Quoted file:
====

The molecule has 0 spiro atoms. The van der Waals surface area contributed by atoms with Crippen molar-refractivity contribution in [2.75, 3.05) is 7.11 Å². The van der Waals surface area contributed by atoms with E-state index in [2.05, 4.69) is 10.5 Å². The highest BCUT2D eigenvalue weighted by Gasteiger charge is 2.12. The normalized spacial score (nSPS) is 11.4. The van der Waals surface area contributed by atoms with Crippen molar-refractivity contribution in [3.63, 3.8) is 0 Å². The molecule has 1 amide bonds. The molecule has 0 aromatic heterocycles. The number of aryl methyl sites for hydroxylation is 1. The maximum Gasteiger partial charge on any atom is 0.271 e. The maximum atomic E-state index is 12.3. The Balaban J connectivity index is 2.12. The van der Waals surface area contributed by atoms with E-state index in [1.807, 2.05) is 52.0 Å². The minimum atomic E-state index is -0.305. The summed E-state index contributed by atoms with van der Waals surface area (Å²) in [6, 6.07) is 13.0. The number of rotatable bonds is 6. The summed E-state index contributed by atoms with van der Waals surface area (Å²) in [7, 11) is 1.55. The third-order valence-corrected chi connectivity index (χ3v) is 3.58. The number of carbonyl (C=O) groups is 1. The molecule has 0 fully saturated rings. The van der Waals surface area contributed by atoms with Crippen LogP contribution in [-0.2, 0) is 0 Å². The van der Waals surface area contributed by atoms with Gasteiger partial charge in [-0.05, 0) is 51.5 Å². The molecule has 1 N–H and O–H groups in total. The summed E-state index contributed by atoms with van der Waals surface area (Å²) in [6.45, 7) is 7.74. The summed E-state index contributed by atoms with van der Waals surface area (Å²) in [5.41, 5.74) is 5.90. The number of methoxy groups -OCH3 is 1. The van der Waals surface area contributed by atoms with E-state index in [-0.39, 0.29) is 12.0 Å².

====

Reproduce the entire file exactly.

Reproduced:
The molecule has 0 spiro atoms. The van der Waals surface area contributed by atoms with Crippen molar-refractivity contribution in [2.75, 3.05) is 7.11 Å². The van der Waals surface area contributed by atoms with E-state index in [2.05, 4.69) is 10.5 Å². The highest BCUT2D eigenvalue weighted by Gasteiger charge is 2.12. The normalized spacial score (nSPS) is 11.4. The van der Waals surface area contributed by atoms with Crippen molar-refractivity contribution in [3.63, 3.8) is 0 Å². The molecule has 1 amide bonds. The molecule has 0 aromatic heterocycles. The number of aryl methyl sites for hydroxylation is 1. The maximum Gasteiger partial charge on any atom is 0.271 e. The maximum atomic E-state index is 12.3. The Balaban J connectivity index is 2.12. The van der Waals surface area contributed by atoms with E-state index in [1.807, 2.05) is 52.0 Å². The minimum atomic E-state index is -0.305. The summed E-state index contributed by atoms with van der Waals surface area (Å²) in [6, 6.07) is 13.0. The number of rotatable bonds is 6. The summed E-state index contributed by atoms with van der Waals surface area (Å²) in [7, 11) is 1.55. The third-order valence-corrected chi connectivity index (χ3v) is 3.58. The number of carbonyl (C=O) groups is 1. The molecule has 0 fully saturated rings. The van der Waals surface area contributed by atoms with Crippen LogP contribution in [-0.2, 0) is 0 Å². The van der Waals surface area contributed by atoms with Gasteiger partial charge in [-0.05, 0) is 51.5 Å². The molecule has 1 N–H and O–H groups in total. The summed E-state index contributed by atoms with van der Waals surface area (Å²) in [6.45, 7) is 7.74. The summed E-state index contributed by atoms with van der Waals surface area (Å²) in [5.41, 5.74) is 5.90. The number of methoxy groups -OCH3 is 1. The van der Waals surface area contributed by atoms with E-state index in [-0.39, 0.29) is 12.0 Å².